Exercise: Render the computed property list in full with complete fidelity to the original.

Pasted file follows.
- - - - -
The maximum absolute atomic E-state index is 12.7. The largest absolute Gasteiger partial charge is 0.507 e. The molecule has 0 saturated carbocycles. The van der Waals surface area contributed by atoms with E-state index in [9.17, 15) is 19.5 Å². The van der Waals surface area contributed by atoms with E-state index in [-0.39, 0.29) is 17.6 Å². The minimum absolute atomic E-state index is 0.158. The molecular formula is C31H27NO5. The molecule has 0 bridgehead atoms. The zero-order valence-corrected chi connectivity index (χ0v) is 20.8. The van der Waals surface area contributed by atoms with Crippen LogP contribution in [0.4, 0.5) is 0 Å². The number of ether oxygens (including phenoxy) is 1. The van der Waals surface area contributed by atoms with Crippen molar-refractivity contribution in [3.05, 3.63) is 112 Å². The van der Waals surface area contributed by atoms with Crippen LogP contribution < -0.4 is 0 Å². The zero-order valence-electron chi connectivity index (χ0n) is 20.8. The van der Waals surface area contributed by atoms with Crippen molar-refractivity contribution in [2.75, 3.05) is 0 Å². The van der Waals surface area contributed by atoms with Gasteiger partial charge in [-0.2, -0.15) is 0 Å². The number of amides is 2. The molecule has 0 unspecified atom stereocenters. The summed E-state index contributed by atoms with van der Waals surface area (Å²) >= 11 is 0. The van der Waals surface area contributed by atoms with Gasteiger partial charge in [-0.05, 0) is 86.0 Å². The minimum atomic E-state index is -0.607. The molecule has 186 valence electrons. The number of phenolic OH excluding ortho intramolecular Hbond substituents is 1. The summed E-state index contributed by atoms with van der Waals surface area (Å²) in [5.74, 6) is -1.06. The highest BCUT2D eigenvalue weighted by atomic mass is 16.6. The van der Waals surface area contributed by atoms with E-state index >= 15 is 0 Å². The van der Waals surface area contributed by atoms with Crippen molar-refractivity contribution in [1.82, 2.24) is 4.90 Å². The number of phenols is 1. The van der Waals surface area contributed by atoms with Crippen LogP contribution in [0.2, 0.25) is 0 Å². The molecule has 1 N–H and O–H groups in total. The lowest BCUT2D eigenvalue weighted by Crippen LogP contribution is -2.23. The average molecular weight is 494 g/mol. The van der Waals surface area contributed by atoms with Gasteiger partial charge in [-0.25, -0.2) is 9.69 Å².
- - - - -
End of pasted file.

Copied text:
The maximum absolute atomic E-state index is 12.7. The largest absolute Gasteiger partial charge is 0.507 e. The molecule has 0 saturated carbocycles. The van der Waals surface area contributed by atoms with E-state index in [9.17, 15) is 19.5 Å². The van der Waals surface area contributed by atoms with E-state index in [-0.39, 0.29) is 17.6 Å². The minimum absolute atomic E-state index is 0.158. The molecular formula is C31H27NO5. The molecule has 0 bridgehead atoms. The zero-order valence-corrected chi connectivity index (χ0v) is 20.8. The van der Waals surface area contributed by atoms with Crippen LogP contribution in [0.4, 0.5) is 0 Å². The number of ether oxygens (including phenoxy) is 1. The van der Waals surface area contributed by atoms with Crippen molar-refractivity contribution in [3.05, 3.63) is 112 Å². The van der Waals surface area contributed by atoms with Crippen LogP contribution < -0.4 is 0 Å². The zero-order valence-electron chi connectivity index (χ0n) is 20.8. The van der Waals surface area contributed by atoms with Crippen molar-refractivity contribution in [2.75, 3.05) is 0 Å². The van der Waals surface area contributed by atoms with Gasteiger partial charge in [-0.2, -0.15) is 0 Å². The number of amides is 2. The molecule has 0 unspecified atom stereocenters. The summed E-state index contributed by atoms with van der Waals surface area (Å²) >= 11 is 0. The van der Waals surface area contributed by atoms with Gasteiger partial charge in [-0.05, 0) is 86.0 Å². The minimum atomic E-state index is -0.607. The molecule has 186 valence electrons. The number of phenolic OH excluding ortho intramolecular Hbond substituents is 1. The summed E-state index contributed by atoms with van der Waals surface area (Å²) in [5.74, 6) is -1.06. The highest BCUT2D eigenvalue weighted by atomic mass is 16.6. The van der Waals surface area contributed by atoms with E-state index >= 15 is 0 Å². The van der Waals surface area contributed by atoms with Crippen molar-refractivity contribution in [1.82, 2.24) is 4.90 Å². The number of phenols is 1. The van der Waals surface area contributed by atoms with Crippen LogP contribution in [0.2, 0.25) is 0 Å². The molecule has 1 N–H and O–H groups in total. The lowest BCUT2D eigenvalue weighted by Crippen LogP contribution is -2.23. The average molecular weight is 494 g/mol. The van der Waals surface area contributed by atoms with Gasteiger partial charge in [-0.25, -0.2) is 9.69 Å².